Eric Yuan, founder and chief executive officer of Zoom Video Communications Inc., center, rings the opening bell during the company’s initial public offering (IPO) at the Nasdaq MarketSite in New York, U.S., on Thursday, April 18, 2019.
Victor J. Blue | Bloomberg | Getty Images
Zoom stock soared 18.4% Friday after beating revenue estimates in its first quarterly earnings report since its IPO and guiding well above analyst expectations for its full fiscal year. The rally added $3.7 billion to its market cap, which now sits at $24.1 billion.
Zoom reported revenue of $122 million for its first quarter of 2020, while analysts surveyed by Refinitiv were expecting $111.7 million. It said it expects earnings per share of 2 cents to 3 cents for the full fiscal year, excluding items, with revenue between $535 million and $540 million. Analysts had been expecting a loss of 3 cents per share, excluding items, and revenue of $520.3 million, according to Refinitiv.
Zoom reported 3 cents per share in earnings for the first quarter, excluding items. CNBC does not compare earnings against estimates for the first quarter report after an IPO.
“Crank those models up,” Stifel analysts wrote in a note following the report, saying Zoom’s high guidance “reflects strong ongoing momentum for the business, while continuing to take a very conservative approach around the recent launch of Zoom Phone by not including any material impact for the year in the outlook.” The firm has a hold rating on the stock, reflecting “valuation concerns,” but raised its price target to $80 per share to reflect higher estimates.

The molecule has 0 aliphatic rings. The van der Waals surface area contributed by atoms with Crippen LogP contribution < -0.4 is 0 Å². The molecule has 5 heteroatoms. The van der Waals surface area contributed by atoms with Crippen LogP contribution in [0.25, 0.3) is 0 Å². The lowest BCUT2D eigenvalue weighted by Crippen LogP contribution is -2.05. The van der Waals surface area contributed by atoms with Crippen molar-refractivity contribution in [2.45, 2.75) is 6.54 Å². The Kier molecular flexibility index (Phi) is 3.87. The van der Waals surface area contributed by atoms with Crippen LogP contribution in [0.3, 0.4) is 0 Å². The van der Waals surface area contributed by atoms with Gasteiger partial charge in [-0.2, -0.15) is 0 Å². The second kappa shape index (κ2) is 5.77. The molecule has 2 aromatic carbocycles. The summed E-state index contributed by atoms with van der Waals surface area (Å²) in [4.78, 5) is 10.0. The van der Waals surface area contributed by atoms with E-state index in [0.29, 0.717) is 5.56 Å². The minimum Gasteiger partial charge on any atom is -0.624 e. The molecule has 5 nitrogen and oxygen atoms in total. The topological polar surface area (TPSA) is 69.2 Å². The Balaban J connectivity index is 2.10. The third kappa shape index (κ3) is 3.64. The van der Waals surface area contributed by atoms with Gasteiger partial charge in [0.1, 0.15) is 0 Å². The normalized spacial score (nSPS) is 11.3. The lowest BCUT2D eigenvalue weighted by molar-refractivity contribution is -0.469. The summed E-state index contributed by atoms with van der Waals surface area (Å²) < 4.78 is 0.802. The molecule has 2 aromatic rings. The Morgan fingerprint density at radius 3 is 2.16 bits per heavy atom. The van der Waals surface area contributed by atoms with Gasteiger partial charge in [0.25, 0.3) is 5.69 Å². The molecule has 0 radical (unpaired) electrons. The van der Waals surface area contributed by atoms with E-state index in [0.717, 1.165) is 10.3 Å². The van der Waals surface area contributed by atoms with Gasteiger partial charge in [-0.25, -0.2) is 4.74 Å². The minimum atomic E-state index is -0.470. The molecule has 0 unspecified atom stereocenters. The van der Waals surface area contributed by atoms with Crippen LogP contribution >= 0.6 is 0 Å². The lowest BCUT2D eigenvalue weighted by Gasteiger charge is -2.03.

KeyBanc Capital Markets maintained a sector weight rating on the stock, saying it believes shares are fully valued. The firm raised its revenue estimates for the full fiscal year and placed a price target of $79.43 on the stock.
“Bulls will point to both record customer adds as well as strong [Average Revenue Per User] ARPU expansion (6% y/y to $8.93K) to show that Zoom is becoming increasingly relevant to both new and existing customers,” KeyBanc analysts wrote in a note following the report. “Bears will point to the slowing existing customer expansion (36% vs. 56% in FY19) and argue the installed base spend is reaching saturation if Zoom Phone doesn’t ramp.”
Analysts still seem dazzled by Zoom’s metrics. The company stood out from the rest of its tech IPO class in achieving profitability before going public in April. That helped the stock soar 72% on its first day of trading.
JMP analysts raved in their post-earnings analysis that Zoom has “some of the best financial metrics we have seen in the software world.”
-CNBC’s Jordan Novet contributed to this report.
Subscribe to CNBC on YouTube.
Watch: CNBC’s full interview with Zoom CEO Eric Yuan